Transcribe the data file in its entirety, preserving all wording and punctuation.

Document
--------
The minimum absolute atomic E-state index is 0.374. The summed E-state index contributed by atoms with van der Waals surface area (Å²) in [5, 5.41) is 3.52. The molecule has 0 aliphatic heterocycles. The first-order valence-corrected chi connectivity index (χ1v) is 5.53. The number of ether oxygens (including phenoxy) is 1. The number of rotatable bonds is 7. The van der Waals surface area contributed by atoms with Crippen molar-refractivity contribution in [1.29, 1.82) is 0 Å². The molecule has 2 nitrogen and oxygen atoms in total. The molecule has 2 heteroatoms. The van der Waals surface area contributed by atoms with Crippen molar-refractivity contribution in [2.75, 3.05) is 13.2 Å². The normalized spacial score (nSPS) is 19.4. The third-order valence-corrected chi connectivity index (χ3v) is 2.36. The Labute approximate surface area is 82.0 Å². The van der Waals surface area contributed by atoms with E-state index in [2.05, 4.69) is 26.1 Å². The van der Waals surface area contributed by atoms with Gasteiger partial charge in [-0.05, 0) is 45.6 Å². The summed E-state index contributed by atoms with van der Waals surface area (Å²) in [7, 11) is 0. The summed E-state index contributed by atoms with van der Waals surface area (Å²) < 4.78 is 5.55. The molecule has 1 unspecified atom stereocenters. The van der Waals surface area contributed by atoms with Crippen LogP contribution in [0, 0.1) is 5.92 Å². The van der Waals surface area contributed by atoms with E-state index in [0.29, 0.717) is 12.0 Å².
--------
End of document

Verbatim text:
The minimum absolute atomic E-state index is 0.374. The summed E-state index contributed by atoms with van der Waals surface area (Å²) in [5, 5.41) is 3.52. The molecule has 0 aliphatic heterocycles. The first-order valence-corrected chi connectivity index (χ1v) is 5.53. The number of ether oxygens (including phenoxy) is 1. The number of rotatable bonds is 7. The van der Waals surface area contributed by atoms with Crippen molar-refractivity contribution in [1.29, 1.82) is 0 Å². The molecule has 2 nitrogen and oxygen atoms in total. The molecule has 2 heteroatoms. The van der Waals surface area contributed by atoms with Crippen molar-refractivity contribution in [2.75, 3.05) is 13.2 Å². The normalized spacial score (nSPS) is 19.4. The third-order valence-corrected chi connectivity index (χ3v) is 2.36. The Labute approximate surface area is 82.0 Å². The van der Waals surface area contributed by atoms with E-state index in [2.05, 4.69) is 26.1 Å². The van der Waals surface area contributed by atoms with Gasteiger partial charge in [-0.05, 0) is 45.6 Å². The summed E-state index contributed by atoms with van der Waals surface area (Å²) in [7, 11) is 0. The summed E-state index contributed by atoms with van der Waals surface area (Å²) < 4.78 is 5.55. The molecule has 1 unspecified atom stereocenters. The van der Waals surface area contributed by atoms with Crippen LogP contribution in [0, 0.1) is 5.92 Å². The van der Waals surface area contributed by atoms with E-state index in [0.29, 0.717) is 12.0 Å².